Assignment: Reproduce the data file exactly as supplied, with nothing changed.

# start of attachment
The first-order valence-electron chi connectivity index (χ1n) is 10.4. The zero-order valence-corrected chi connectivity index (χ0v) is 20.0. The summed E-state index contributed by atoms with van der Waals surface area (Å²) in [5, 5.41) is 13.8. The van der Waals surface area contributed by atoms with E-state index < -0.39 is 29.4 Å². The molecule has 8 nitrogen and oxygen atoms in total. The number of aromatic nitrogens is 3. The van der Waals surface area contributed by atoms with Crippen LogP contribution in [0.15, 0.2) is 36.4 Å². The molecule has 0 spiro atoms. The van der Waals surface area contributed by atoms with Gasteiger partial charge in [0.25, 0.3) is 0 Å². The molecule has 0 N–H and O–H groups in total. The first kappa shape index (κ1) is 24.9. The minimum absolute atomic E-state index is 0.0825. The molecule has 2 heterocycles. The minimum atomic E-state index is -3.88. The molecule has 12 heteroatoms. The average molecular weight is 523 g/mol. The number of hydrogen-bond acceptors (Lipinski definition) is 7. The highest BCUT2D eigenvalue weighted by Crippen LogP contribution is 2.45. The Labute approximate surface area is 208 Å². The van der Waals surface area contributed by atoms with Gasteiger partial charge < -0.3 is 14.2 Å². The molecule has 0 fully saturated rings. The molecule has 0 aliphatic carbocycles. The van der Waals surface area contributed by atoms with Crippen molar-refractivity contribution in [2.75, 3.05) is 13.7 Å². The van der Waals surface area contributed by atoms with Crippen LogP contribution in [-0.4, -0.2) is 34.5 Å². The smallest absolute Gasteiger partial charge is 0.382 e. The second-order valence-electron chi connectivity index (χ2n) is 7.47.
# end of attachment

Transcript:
The first-order valence-electron chi connectivity index (χ1n) is 10.4. The zero-order valence-corrected chi connectivity index (χ0v) is 20.0. The summed E-state index contributed by atoms with van der Waals surface area (Å²) in [5, 5.41) is 13.8. The van der Waals surface area contributed by atoms with E-state index < -0.39 is 29.4 Å². The molecule has 8 nitrogen and oxygen atoms in total. The number of aromatic nitrogens is 3. The van der Waals surface area contributed by atoms with Crippen LogP contribution in [0.15, 0.2) is 36.4 Å². The molecule has 0 spiro atoms. The van der Waals surface area contributed by atoms with Gasteiger partial charge in [0.25, 0.3) is 0 Å². The molecule has 0 N–H and O–H groups in total. The first kappa shape index (κ1) is 24.9. The minimum absolute atomic E-state index is 0.0825. The molecule has 2 heterocycles. The minimum atomic E-state index is -3.88. The molecule has 12 heteroatoms. The average molecular weight is 523 g/mol. The number of hydrogen-bond acceptors (Lipinski definition) is 7. The highest BCUT2D eigenvalue weighted by Crippen LogP contribution is 2.45. The Labute approximate surface area is 208 Å². The van der Waals surface area contributed by atoms with Gasteiger partial charge < -0.3 is 14.2 Å². The molecule has 0 fully saturated rings. The molecule has 0 aliphatic carbocycles. The van der Waals surface area contributed by atoms with Crippen molar-refractivity contribution in [2.75, 3.05) is 13.7 Å². The van der Waals surface area contributed by atoms with Crippen LogP contribution in [-0.4, -0.2) is 34.5 Å². The smallest absolute Gasteiger partial charge is 0.382 e. The second-order valence-electron chi connectivity index (χ2n) is 7.47.